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Chronic pain lasts for months -- even years -- while pain signals keep firing in the nervous system. Fibromyalgia and endometriosis are examples of chronic pain conditions. Chronic pain affects more American adults than cancer, diabetes, and heart disease combined. Acute pain usually comes on abruptly and can last momentarily or up several months.

Exercise can help reduce pain over time.

Exercise can help reduce pain over time.

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During exercise, the body releases pleasure chemicals called endorphins, which help with the stress and depression that can come with pain. Regular cardiovascular and weight-bearing exercises strengthen the heart, lungs, bones, and muscles, and exercise can help protect older people against falls and bone fractures. Walking, swimming, and other water-based exercises can help ease arthritis pain.

 

Always consult your doctor before starting an exercise program.

Icing a sprain: 

Icing a sprain: 

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Ice packs numb the skin, decrease pain and spasms, and reduce swelling and inflammation. Don't use ice on open wounds or burned or blistered skin. Apply an ice pack to the area of the sprain for about 20 minutes, several times a day, for the first two days.

If you have arthritis, you have:

If you have arthritis, you have:

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Arthritis is a general term for a group of conditions that include osteoarthritis and rheumatoid arthritis. Arthritis affects the musculoskeletal system and specifically the joints. Joint problems caused by arthritis can cause pain, inflammation, and damage to cartilage. Rheumatoid arthritis is a chronic autoimmune disease in which the immune system attacks the body's tissues. Some forms of arthritis can occur as early as infancy; others affect young adults.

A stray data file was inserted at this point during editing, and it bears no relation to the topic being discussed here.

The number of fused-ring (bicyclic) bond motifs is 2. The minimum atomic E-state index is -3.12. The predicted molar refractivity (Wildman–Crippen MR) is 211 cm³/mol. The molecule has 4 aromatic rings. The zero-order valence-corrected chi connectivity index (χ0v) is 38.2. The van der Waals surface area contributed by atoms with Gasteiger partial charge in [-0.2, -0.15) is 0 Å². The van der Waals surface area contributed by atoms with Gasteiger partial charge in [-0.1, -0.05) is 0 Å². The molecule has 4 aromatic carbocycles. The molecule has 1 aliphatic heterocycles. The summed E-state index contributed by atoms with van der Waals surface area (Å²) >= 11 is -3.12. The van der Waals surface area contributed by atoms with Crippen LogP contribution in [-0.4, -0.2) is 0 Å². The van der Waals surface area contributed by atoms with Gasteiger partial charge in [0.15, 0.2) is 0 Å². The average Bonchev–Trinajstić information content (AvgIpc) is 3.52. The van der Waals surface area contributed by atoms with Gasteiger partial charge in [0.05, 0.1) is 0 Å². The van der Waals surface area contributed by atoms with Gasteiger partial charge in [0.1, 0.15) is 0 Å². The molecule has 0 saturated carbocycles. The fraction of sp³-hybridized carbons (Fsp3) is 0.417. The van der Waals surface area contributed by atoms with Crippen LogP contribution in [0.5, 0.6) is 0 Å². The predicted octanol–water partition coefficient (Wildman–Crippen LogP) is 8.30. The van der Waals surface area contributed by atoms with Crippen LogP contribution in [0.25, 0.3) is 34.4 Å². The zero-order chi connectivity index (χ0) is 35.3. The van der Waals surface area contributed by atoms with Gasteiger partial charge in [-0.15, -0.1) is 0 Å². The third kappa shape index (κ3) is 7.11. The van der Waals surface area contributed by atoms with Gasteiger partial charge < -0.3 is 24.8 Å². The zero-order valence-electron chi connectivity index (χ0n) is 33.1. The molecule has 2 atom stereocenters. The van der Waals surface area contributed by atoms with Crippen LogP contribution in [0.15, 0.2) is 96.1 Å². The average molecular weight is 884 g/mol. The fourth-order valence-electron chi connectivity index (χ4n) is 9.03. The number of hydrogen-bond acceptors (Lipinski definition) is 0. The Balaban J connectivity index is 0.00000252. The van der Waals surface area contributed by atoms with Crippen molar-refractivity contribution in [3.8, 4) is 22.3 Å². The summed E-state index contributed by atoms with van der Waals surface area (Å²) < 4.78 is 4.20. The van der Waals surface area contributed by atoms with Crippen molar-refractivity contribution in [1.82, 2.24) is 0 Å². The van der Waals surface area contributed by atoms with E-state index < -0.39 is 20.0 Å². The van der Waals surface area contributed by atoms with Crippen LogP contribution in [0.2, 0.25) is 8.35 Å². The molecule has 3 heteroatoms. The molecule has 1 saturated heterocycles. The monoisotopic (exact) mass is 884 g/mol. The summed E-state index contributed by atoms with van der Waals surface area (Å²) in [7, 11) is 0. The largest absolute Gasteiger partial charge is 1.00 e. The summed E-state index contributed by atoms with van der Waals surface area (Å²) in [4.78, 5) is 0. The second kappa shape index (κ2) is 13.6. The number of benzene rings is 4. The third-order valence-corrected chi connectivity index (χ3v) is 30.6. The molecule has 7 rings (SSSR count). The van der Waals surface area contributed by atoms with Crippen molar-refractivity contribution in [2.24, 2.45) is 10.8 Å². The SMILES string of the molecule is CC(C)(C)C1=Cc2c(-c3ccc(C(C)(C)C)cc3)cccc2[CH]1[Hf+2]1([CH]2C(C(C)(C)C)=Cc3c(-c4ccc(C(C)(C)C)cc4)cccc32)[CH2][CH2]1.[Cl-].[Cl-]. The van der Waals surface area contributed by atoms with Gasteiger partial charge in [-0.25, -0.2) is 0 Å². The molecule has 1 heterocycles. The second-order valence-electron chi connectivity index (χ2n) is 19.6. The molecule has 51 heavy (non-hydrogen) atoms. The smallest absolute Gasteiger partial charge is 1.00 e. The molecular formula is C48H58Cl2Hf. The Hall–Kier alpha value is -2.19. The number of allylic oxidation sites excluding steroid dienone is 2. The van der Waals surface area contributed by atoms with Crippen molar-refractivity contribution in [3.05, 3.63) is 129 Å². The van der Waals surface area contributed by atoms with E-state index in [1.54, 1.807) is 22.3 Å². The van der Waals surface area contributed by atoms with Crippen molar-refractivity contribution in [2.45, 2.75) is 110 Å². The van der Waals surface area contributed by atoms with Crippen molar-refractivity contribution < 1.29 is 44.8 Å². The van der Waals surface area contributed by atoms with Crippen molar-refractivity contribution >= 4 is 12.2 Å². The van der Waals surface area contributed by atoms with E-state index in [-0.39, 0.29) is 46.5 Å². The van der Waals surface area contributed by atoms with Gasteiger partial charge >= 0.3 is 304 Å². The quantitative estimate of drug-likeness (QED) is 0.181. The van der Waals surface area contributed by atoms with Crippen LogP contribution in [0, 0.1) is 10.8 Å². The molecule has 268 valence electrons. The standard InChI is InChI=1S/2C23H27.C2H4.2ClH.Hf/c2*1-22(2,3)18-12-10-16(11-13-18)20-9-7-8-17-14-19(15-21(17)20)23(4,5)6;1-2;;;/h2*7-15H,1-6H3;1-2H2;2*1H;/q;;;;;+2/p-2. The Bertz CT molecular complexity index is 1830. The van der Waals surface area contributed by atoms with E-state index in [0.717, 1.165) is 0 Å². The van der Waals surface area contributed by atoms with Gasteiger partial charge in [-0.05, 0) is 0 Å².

Positive thinking about pain: 

Positive thinking about pain: 

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Thinking positively can do more than make you feel happier -- it can be an important part of managing chronic pain. Researchers found that what people think can affect their pain. People who expect less pain may feel less pain. Intense feelings of love can also provide pain relief similar to the effects of painkillers, according to a Stanford study.

Medications frequently recommended or prescribed for pain control include:

Medications frequently recommended or prescribed for pain control include:

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Your medicine cabinet probably contains acetaminophen or nonsteroidal anti-inflammatory drugs such as aspirin, ibuprofen, or naproxen. Available without a prescription, these medications control minor to moderate pain. Opioid analgesics, also known as narcotics, work by blocking pain messages in the body.

 

Some medications originally used to treat conditions other than pain can be prescribed for specific pain problems -- for example some medicines such as beta-blockers, certain antidepressants, and anticonvulsants can be used to help prevent migraines.

If you have back pain, you should sleep on a firm mattress.

If you have back pain, you should sleep on a firm mattress.

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Although it’s long been believed that a firm mattress is better for people with low back pain, there isn’t much evidence to support that. People who said they had back pain while lying in bed or getting up had less pain sleeping on medium-firm mattresses than they did sleeping on firmer ones. The medium-firm mattresses may put less pressure on the shoulders and hips, allowing for a more natural sleeping position, often in the fetal position.

A toothache can be a symptom of:

A toothache can be a symptom of:

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Your sinuses are the air chambers behind your cheekbones, forehead, and around and behind your nose. They contain mucus. Tiny hairs called cilia sweep mucus out of your sinuses so it can drain out of your nose. When your sinus lining becomes inflamed, it’s called sinusitis.


Symptoms of sinusitis include pain or pressure on the forehead and around your cheeks and nose. Jaw and tooth pain can also be symptoms. A recent cold, or nasal allergies that don’t go away, can raise your risk of sinusitis. So can using nasal sprays too much, swimming, diving, or smoking.